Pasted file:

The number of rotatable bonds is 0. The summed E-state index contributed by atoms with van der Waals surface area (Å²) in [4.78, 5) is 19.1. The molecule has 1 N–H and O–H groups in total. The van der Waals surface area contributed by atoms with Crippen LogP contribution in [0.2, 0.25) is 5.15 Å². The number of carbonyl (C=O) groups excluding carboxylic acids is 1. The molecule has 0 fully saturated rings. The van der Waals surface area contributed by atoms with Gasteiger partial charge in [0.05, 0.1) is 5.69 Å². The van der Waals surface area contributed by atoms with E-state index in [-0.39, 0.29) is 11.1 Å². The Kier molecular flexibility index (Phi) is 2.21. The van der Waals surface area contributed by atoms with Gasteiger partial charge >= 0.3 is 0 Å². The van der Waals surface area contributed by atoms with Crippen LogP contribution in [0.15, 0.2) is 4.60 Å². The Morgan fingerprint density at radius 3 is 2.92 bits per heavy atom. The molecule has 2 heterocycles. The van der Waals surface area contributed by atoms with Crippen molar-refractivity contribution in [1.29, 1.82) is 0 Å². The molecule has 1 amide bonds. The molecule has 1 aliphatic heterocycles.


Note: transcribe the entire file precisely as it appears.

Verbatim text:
The number of rotatable bonds is 0. The summed E-state index contributed by atoms with van der Waals surface area (Å²) in [4.78, 5) is 19.1. The molecule has 1 N–H and O–H groups in total. The van der Waals surface area contributed by atoms with Crippen LogP contribution in [0.2, 0.25) is 5.15 Å². The number of carbonyl (C=O) groups excluding carboxylic acids is 1. The molecule has 0 fully saturated rings. The van der Waals surface area contributed by atoms with Gasteiger partial charge in [0.05, 0.1) is 5.69 Å². The van der Waals surface area contributed by atoms with E-state index in [-0.39, 0.29) is 11.1 Å². The Kier molecular flexibility index (Phi) is 2.21. The van der Waals surface area contributed by atoms with Gasteiger partial charge >= 0.3 is 0 Å². The van der Waals surface area contributed by atoms with Crippen LogP contribution in [0.15, 0.2) is 4.60 Å². The Morgan fingerprint density at radius 3 is 2.92 bits per heavy atom. The molecule has 2 heterocycles. The van der Waals surface area contributed by atoms with Crippen molar-refractivity contribution in [1.29, 1.82) is 0 Å². The molecule has 1 amide bonds. The molecule has 1 aliphatic heterocycles.